I’m going to make a short list and then offer some explanations and reasons after it.
- Review your role
- Know your call time
- Partner with your peers
- Ask questions before opening night
For all of your rehearsal time, you have been inundated with cues and lines as well as (hopefully) supporting actors who help you when you struggle, both on stage and off. But when it comes time to run the show? Especially on those days when you are no longer rehearsing and you’re working by yourself alone at home (or at work, wherever). It comes down to you to maintain your skills and capabilities to ensure each show of a production remains the exact same as opening weekend. Audiences deserve that (and more) from you and you deserve that (and more) from yourself.
Let’s say the preceding rules description doesn’t apply to you; you do that on your own, without reminding, and are as prepared as you can be to deliver the best performance of the run each and every single night. It doesn’t matter if you aren’t on time, miss call time, or are late to a production. A show that starts late is a bad experience for the audience, your peers, and yourself. You can’t put on a good show if you aren’t there to put it on, right?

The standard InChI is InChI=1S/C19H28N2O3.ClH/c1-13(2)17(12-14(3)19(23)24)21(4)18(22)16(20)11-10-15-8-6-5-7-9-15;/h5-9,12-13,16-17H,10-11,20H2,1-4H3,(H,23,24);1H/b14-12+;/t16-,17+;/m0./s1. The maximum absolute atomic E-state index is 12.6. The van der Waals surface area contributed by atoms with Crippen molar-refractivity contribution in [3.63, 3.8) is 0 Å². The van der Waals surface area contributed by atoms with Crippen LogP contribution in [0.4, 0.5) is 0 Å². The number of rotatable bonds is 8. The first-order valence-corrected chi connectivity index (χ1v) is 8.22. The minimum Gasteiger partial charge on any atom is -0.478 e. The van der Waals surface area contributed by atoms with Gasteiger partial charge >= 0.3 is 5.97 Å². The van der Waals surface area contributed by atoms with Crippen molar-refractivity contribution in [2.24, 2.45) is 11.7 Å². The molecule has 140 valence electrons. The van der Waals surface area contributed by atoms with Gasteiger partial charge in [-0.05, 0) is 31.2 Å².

I have a caveat while explaining my fourth rule.
Don’t be afraid to question ANYTHING that you are unsure of, questioning, or concerned about. The best time to do that is before opening. After every one has rehearsed and is presently ready for their big moment.. it can be unfair to question things and potentially lead to changes. However, if you are unsure of things, don’t let yourself remain uncomfortable or over challenged. Tell someone on the staff and get it addressed, in some way or form. The crew is there to enhance and improve your experience within the show; don’t lose an opportunity to still have fun.
This list is not all inclusive, there’s so much more that came to mind while I was writing this, but these were the items I deemed most important. Maybe I’ll mention one more thing: the importance of warming up. The lights can only do so much to keep you warm, you have to be physically and mentally prepared to go on each night. ‘Til next time.